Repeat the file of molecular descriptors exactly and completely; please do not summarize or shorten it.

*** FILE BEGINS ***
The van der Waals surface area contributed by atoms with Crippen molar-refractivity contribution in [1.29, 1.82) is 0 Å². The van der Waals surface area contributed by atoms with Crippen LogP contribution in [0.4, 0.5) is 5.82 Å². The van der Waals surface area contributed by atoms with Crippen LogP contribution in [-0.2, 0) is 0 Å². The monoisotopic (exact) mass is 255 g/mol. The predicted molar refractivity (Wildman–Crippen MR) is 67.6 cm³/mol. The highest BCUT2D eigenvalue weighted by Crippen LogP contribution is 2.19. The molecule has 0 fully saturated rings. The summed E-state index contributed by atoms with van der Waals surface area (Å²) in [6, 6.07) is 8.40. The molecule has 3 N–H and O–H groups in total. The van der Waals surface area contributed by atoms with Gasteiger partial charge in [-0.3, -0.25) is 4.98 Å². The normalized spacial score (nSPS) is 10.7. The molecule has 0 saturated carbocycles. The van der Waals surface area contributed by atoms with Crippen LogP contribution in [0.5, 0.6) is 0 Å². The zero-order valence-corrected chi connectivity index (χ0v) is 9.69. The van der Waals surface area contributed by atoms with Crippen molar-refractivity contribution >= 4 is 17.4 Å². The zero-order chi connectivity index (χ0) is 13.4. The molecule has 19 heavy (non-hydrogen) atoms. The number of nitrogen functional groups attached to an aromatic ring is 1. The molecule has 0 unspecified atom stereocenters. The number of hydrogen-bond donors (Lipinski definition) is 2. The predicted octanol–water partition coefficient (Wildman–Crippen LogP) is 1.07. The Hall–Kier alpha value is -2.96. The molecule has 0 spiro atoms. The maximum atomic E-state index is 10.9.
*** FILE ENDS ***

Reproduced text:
The van der Waals surface area contributed by atoms with Crippen molar-refractivity contribution in [1.29, 1.82) is 0 Å². The van der Waals surface area contributed by atoms with Crippen LogP contribution in [0.4, 0.5) is 5.82 Å². The van der Waals surface area contributed by atoms with Crippen LogP contribution in [-0.2, 0) is 0 Å². The monoisotopic (exact) mass is 255 g/mol. The predicted molar refractivity (Wildman–Crippen MR) is 67.6 cm³/mol. The highest BCUT2D eigenvalue weighted by Crippen LogP contribution is 2.19. The molecule has 0 fully saturated rings. The summed E-state index contributed by atoms with van der Waals surface area (Å²) in [6, 6.07) is 8.40. The molecule has 3 N–H and O–H groups in total. The van der Waals surface area contributed by atoms with Gasteiger partial charge in [-0.3, -0.25) is 4.98 Å². The normalized spacial score (nSPS) is 10.7. The molecule has 0 saturated carbocycles. The van der Waals surface area contributed by atoms with Crippen LogP contribution in [0.5, 0.6) is 0 Å². The zero-order valence-corrected chi connectivity index (χ0v) is 9.69. The van der Waals surface area contributed by atoms with Crippen molar-refractivity contribution >= 4 is 17.4 Å². The zero-order chi connectivity index (χ0) is 13.4. The molecule has 19 heavy (non-hydrogen) atoms. The number of nitrogen functional groups attached to an aromatic ring is 1. The molecule has 0 unspecified atom stereocenters. The number of hydrogen-bond donors (Lipinski definition) is 2. The predicted octanol–water partition coefficient (Wildman–Crippen LogP) is 1.07. The Hall–Kier alpha value is -2.96. The molecule has 0 spiro atoms. The maximum atomic E-state index is 10.9.